, John Y. I really was not taking shots
at you for having feelings. Clearly, I need to soften up a bit myself. I very much enjoyed your post and definitely can relate to switching from running the race to just coaching. Although, I still like to tell everyone how fast I used to be.
But on Romney, I think the “he’s out of touch, or not one of us” analysis is too deep. I’m not saying in a general election independent voters may feel that way, but Republican primary voters are simply wary of a guy who said he was pro-choice and OK with gun control.
Additionally, his Mormon faith is hard for many evangelicals to swallow. Most of us have been taught all our lives that Mormonism is a cult. So for many evangelicals, getting past that takes a lot of work. They will vote for anyone who is even close to their views before picking a Mormon.
Maybe some voters feel it makes him different from them as you and Krystal noted
, but most primary voters who have a problem with his religion will admit he is great at business, and he is good on the issues but…
I think they just have a hard time getting over the Mormon thing. As for general election voters, I’m sure the Mormon issue may cause some of them concern, but I don’t feel his religion is a very big concern with most average voters.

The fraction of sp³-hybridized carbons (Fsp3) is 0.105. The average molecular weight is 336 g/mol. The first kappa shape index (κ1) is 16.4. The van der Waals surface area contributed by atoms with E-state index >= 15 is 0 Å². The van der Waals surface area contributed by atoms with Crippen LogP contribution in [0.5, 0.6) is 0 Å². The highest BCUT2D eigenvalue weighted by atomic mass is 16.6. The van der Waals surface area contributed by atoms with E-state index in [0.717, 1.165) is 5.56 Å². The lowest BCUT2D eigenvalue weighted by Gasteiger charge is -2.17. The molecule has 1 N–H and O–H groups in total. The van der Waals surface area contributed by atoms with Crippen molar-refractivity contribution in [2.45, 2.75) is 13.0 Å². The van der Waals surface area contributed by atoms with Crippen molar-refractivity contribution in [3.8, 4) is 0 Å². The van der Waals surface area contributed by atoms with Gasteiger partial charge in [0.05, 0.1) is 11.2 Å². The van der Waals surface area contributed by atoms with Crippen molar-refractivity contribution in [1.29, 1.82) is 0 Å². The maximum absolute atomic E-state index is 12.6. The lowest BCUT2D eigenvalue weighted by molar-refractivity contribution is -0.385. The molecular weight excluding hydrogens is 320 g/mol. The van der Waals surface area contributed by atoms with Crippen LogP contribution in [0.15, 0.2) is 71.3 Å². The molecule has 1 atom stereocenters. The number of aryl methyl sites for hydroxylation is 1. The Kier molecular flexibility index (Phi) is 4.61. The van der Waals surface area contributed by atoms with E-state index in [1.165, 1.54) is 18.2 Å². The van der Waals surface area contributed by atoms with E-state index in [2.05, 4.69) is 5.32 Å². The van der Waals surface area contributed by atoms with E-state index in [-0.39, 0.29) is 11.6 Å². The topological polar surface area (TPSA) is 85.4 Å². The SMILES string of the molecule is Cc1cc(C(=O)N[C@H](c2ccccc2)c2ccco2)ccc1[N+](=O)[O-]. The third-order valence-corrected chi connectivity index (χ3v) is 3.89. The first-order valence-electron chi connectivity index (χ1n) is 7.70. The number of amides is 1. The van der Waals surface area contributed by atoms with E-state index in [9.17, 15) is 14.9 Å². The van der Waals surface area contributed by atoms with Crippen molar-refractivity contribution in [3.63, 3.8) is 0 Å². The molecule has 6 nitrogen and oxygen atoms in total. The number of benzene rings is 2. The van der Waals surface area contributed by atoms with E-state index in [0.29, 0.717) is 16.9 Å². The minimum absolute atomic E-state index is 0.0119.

I think Krystal’s point
on primary voters wondering what he really believes — and is he just saying this now because it will help him win the election — was right on. Activists want to follow a candidate whom they believe knows exactly what he/she believes, and is willing to fight for those beliefs. Romney has a hard time conveying passion and force.
We all joke about how perfect he talks, looks and runs things, but in the end I don’t know if average voters care. Let’s be honest: The voters who decide these elections don’t follow any details or activities of the campaigns Let me give you two examples.
My first wife hated politics. She was a good American and always voted, but she didn’t follow the campaigns. In 2004, I was watching a news show about the Bush/Kerry matchup. It was early in the race, and I think Kerry had a slight lead in the polls at that time. As a commercial came on, I turned to her and said, “I don’t know if Bush can beat Kerry, he sure sounds good. Bush may be a one termer like his dad.”
She asked, “Who is running against him?” I answered, “The guy that was just on TV, John Kerry.” She quickly and calmly stated, “There is no way he will win.”
I couldn’t help but ask her why a woman who didn’t even keep up with campaigns and had just learned he was running knew he couldn’t win.
When I did, she said, “He looks odd. His face is too long like Eddie Munster. He just doesn’t look enough like a president.”
Can you believe that? No polling, no studying the issues or demographics or the electoral map. One look and she called the race correctly.